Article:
By Graham Watkins, Environmental and Safeguards Lead Specialist
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A large proportion of my time at the IDB is spent working with project teams on infrastructure projects to enhance sustainability through minimizing potential impacts and risks for people and the environment. As human populations have continued to grow and become increasingly urban, the demand for infrastructure to provide energy, transport, and water services has increased. At the same time, there are more vocal demands for improved environmental conditions and avoiding negative consequences for people.
In this context, in December 2013, the IDB released its new Infrastructure Strategy titled “Sustainable Infrastructure for Competitiveness and Inclusive Growth.” This important document describes the IDB’s approach to supporting the efforts of Latin America and the Caribbean to address the growing demands for infrastructure and balance the need to meet people’s environmental needs. Energy, water, sanitation, and transportation infrastructure investments across the region will have to grow from US$150 billion to US$250 billion each year. These investments will reduce the costs of transport; improve living standards in urban areas; respond to natural disaster and climate change risks; and address water and food security challenges while maintaining environmental services.
Importantly this new Infrastructure Strategy includes as one of its six priority actions to “support the construction and maintenance of an environmentally and socially sustainable infrastructure.” The implementation of the strategy is accompanied by initiatives throughout the IDB to enhance sustainability including the work of the climate change and sustainability division, the biodiversity and ecosystem services program, the Emerging and Sustainable Cities Initiative, and approaches to enhancing sustainability in specific sectors such as transport. The private sector group of the IDB also evaluates and rewards sustainable infrastructure projects as well as recognizing and adding sustainability value to infrastructure projects.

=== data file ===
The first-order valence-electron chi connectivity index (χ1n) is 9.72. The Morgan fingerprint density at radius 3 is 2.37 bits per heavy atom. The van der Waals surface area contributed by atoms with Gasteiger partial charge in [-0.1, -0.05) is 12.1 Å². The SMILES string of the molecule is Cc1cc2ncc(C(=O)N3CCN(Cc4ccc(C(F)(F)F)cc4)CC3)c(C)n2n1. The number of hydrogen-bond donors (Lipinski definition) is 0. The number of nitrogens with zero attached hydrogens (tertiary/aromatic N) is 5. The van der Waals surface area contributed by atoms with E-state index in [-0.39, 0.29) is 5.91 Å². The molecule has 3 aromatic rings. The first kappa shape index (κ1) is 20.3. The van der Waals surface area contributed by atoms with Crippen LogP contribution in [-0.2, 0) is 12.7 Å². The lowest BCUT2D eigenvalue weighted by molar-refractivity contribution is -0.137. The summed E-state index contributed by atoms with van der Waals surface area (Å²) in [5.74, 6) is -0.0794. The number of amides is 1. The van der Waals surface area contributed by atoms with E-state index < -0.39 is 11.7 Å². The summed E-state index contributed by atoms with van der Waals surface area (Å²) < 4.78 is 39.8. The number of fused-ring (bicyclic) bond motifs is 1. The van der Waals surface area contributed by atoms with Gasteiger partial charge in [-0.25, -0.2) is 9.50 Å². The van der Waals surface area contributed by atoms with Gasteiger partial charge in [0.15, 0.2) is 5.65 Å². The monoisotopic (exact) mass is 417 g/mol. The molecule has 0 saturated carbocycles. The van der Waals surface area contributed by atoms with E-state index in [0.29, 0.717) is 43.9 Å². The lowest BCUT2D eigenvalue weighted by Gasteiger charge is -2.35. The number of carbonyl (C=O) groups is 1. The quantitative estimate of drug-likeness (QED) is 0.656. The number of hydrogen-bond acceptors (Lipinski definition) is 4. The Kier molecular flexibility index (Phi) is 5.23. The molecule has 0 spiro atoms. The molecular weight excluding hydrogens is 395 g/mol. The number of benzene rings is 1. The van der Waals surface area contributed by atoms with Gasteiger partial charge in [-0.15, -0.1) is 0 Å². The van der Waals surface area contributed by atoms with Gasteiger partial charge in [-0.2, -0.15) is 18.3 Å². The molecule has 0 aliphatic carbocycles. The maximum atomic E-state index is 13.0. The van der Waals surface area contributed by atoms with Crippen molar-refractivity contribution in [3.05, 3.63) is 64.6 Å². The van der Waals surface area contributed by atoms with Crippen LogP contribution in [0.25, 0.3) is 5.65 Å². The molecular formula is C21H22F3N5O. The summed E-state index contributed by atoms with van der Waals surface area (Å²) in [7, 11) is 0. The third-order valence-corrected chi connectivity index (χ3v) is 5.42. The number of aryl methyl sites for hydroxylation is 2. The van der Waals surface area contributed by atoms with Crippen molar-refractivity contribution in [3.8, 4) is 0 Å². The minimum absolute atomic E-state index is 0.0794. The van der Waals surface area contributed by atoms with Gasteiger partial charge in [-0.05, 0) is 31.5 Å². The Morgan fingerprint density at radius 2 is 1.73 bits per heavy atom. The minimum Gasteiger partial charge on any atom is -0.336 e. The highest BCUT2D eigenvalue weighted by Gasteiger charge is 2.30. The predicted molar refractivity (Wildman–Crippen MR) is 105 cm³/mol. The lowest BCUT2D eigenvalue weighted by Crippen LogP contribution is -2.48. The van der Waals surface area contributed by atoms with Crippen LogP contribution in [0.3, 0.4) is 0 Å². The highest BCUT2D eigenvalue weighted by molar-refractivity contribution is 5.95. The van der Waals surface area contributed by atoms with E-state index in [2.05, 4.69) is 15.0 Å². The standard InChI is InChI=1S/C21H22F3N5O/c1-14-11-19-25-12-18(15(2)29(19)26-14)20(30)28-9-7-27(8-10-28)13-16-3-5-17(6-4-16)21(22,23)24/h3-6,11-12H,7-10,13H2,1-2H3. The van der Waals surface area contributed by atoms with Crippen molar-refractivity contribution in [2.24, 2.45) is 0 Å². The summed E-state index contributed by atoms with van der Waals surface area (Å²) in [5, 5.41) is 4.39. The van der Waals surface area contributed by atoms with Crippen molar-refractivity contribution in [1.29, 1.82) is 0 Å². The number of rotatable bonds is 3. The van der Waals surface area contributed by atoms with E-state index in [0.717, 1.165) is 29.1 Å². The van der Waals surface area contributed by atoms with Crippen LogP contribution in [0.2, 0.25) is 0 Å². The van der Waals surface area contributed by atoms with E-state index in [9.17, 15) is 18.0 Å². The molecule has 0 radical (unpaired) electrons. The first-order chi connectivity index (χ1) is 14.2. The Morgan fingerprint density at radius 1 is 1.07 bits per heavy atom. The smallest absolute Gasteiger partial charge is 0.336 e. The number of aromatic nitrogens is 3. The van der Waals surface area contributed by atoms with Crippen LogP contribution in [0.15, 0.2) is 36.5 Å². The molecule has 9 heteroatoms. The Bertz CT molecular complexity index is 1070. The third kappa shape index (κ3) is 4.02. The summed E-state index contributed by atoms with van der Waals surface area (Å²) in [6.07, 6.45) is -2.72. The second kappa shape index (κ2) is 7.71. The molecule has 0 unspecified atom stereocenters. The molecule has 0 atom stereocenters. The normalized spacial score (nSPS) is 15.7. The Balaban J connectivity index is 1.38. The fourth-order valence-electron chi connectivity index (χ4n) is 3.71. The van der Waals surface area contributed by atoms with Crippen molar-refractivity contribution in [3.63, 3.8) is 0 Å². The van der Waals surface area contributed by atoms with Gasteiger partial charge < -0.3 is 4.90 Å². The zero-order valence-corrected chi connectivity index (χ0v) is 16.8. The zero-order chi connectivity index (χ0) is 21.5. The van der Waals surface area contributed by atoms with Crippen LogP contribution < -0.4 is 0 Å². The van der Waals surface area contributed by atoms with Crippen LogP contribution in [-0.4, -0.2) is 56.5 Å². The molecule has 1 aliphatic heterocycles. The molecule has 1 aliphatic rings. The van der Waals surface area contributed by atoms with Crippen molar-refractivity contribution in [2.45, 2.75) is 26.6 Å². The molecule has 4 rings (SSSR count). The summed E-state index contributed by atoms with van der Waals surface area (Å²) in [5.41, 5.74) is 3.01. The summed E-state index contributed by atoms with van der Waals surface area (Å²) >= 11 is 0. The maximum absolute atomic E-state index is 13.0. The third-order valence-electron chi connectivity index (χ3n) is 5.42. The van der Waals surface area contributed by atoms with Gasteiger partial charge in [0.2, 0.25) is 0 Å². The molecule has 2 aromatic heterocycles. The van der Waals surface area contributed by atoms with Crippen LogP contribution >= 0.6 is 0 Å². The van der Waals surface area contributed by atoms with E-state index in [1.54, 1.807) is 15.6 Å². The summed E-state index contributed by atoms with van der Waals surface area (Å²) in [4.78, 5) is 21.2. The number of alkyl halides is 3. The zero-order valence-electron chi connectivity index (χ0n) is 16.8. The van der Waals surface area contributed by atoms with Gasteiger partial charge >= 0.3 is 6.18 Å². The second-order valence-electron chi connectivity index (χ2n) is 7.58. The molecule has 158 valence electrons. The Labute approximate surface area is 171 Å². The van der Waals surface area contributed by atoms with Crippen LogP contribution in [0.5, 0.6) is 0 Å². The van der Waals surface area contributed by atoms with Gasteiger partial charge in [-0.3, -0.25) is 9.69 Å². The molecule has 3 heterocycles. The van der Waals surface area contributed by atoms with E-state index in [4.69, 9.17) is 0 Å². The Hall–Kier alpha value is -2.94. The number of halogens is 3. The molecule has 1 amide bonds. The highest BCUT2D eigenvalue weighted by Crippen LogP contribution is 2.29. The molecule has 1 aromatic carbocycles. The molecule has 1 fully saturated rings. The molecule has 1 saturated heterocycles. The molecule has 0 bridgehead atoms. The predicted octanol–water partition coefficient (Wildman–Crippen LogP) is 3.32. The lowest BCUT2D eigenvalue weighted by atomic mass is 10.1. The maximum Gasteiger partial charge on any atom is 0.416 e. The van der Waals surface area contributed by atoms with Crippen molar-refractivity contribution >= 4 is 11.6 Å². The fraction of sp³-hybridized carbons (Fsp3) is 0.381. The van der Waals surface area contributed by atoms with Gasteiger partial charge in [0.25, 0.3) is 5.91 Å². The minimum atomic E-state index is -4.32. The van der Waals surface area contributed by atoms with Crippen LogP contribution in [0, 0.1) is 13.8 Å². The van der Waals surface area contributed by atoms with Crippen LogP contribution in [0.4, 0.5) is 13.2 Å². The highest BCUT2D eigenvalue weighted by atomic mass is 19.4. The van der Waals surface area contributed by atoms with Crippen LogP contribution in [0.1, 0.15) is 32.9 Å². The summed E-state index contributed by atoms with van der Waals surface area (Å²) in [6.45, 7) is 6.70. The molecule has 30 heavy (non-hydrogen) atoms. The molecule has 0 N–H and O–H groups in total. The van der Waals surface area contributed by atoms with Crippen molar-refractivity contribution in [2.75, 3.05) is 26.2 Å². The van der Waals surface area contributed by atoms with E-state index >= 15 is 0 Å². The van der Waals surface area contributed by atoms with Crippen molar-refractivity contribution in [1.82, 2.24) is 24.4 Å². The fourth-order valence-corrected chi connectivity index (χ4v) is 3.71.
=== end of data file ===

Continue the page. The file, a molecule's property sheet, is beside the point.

Various approaches have been developed throughout the world to rate and establish standards for sustainability in infrastructure projects. These rating and standards systems are helping to create a framework for evaluating and improving the sustainability of infrastructure projects.
Amongst these approaches, the Civil Engineering Environmental Quality Assessment and Award Scheme (CEEQUAL) has been accepted in the United Kingdom as a standard against which to assess sustainability performance. Australia has established the Infrastructure Sustainability rating scheme. In the United States, the Zofnass Program for Sustainable Infrastructure at the Harvard University Graduate School of Design and the Institute for Sustainable Infrastructure have developed a tool – ENVISION – as a holistic framework to evaluate and rate sustainability in infrastructure projects. Also in the United States, the Federal Highway Administration has developed the Infrastructure Voluntary Evaluation Sustainability Tool (INVEST) as a basis for improving sustainability in infrastructure projects. Finally, based on a more process oriented perspective, the Nature Conservancy has worked with the World Bank Group to strengthen the application of the mitigation hierarchy in infrastructure projects.